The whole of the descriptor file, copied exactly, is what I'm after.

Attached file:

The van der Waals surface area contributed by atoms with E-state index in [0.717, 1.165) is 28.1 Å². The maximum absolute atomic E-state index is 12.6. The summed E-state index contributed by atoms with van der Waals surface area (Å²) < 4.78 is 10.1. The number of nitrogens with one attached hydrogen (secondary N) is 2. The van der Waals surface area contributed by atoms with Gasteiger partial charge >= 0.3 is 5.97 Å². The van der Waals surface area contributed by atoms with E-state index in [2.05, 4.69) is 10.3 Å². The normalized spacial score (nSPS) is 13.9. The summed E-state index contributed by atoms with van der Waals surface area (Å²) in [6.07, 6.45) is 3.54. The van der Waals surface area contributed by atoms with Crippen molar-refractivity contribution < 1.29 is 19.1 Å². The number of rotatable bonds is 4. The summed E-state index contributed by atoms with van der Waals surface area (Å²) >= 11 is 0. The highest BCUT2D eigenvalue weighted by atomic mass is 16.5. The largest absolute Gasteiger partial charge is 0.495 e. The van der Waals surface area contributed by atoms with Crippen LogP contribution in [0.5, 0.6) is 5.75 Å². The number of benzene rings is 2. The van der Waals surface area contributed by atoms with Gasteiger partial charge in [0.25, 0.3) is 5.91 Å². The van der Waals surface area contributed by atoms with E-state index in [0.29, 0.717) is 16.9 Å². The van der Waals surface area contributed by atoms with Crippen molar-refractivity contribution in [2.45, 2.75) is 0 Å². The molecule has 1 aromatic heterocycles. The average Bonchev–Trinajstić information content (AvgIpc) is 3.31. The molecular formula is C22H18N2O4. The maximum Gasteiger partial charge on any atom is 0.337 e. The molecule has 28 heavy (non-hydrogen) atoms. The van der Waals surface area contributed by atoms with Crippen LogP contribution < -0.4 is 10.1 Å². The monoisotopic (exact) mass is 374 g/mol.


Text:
The van der Waals surface area contributed by atoms with E-state index in [0.717, 1.165) is 28.1 Å². The maximum absolute atomic E-state index is 12.6. The summed E-state index contributed by atoms with van der Waals surface area (Å²) < 4.78 is 10.1. The number of nitrogens with one attached hydrogen (secondary N) is 2. The van der Waals surface area contributed by atoms with Gasteiger partial charge >= 0.3 is 5.97 Å². The van der Waals surface area contributed by atoms with E-state index in [2.05, 4.69) is 10.3 Å². The normalized spacial score (nSPS) is 13.9. The summed E-state index contributed by atoms with van der Waals surface area (Å²) in [6.07, 6.45) is 3.54. The van der Waals surface area contributed by atoms with Crippen molar-refractivity contribution < 1.29 is 19.1 Å². The number of rotatable bonds is 4. The summed E-state index contributed by atoms with van der Waals surface area (Å²) >= 11 is 0. The highest BCUT2D eigenvalue weighted by atomic mass is 16.5. The largest absolute Gasteiger partial charge is 0.495 e. The van der Waals surface area contributed by atoms with Crippen LogP contribution in [0.5, 0.6) is 5.75 Å². The number of benzene rings is 2. The van der Waals surface area contributed by atoms with Gasteiger partial charge in [0.25, 0.3) is 5.91 Å². The van der Waals surface area contributed by atoms with E-state index in [0.29, 0.717) is 16.9 Å². The van der Waals surface area contributed by atoms with Crippen molar-refractivity contribution in [2.45, 2.75) is 0 Å². The molecule has 1 aromatic heterocycles. The average Bonchev–Trinajstić information content (AvgIpc) is 3.31. The molecular formula is C22H18N2O4. The maximum Gasteiger partial charge on any atom is 0.337 e. The molecule has 28 heavy (non-hydrogen) atoms. The van der Waals surface area contributed by atoms with Crippen LogP contribution < -0.4 is 10.1 Å². The monoisotopic (exact) mass is 374 g/mol.